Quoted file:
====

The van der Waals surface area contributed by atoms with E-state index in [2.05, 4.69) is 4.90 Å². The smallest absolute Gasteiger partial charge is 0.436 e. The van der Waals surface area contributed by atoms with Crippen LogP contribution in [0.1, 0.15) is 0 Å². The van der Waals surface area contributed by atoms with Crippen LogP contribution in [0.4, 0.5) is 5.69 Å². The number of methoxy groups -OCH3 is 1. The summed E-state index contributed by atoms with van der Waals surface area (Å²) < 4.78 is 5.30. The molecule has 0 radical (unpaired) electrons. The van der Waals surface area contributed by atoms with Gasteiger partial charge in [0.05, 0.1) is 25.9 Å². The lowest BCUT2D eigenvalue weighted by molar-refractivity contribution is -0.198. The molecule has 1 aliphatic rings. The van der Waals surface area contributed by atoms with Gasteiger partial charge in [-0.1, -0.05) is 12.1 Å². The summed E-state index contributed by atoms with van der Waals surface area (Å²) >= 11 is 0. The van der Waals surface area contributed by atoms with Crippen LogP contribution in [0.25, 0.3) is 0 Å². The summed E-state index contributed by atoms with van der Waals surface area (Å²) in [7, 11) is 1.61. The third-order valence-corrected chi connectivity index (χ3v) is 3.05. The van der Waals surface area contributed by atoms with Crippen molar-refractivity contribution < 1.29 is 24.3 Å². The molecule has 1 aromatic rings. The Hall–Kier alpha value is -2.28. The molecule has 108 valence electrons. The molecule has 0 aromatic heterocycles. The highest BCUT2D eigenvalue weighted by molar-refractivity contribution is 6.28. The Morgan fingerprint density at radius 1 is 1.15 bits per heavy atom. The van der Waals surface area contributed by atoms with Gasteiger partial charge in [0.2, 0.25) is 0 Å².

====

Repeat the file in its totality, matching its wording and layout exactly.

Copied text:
The van der Waals surface area contributed by atoms with E-state index in [2.05, 4.69) is 4.90 Å². The smallest absolute Gasteiger partial charge is 0.436 e. The van der Waals surface area contributed by atoms with Crippen LogP contribution in [0.1, 0.15) is 0 Å². The van der Waals surface area contributed by atoms with Crippen LogP contribution in [0.4, 0.5) is 5.69 Å². The number of methoxy groups -OCH3 is 1. The summed E-state index contributed by atoms with van der Waals surface area (Å²) < 4.78 is 5.30. The molecule has 0 radical (unpaired) electrons. The van der Waals surface area contributed by atoms with Gasteiger partial charge in [0.05, 0.1) is 25.9 Å². The lowest BCUT2D eigenvalue weighted by molar-refractivity contribution is -0.198. The molecule has 1 aliphatic rings. The van der Waals surface area contributed by atoms with Gasteiger partial charge in [-0.1, -0.05) is 12.1 Å². The summed E-state index contributed by atoms with van der Waals surface area (Å²) >= 11 is 0. The van der Waals surface area contributed by atoms with Crippen LogP contribution in [0.25, 0.3) is 0 Å². The summed E-state index contributed by atoms with van der Waals surface area (Å²) in [7, 11) is 1.61. The third-order valence-corrected chi connectivity index (χ3v) is 3.05. The van der Waals surface area contributed by atoms with Crippen molar-refractivity contribution < 1.29 is 24.3 Å². The molecule has 1 aromatic rings. The Hall–Kier alpha value is -2.28. The molecule has 108 valence electrons. The molecule has 0 aromatic heterocycles. The highest BCUT2D eigenvalue weighted by molar-refractivity contribution is 6.28. The Morgan fingerprint density at radius 1 is 1.15 bits per heavy atom. The van der Waals surface area contributed by atoms with Gasteiger partial charge in [0.2, 0.25) is 0 Å².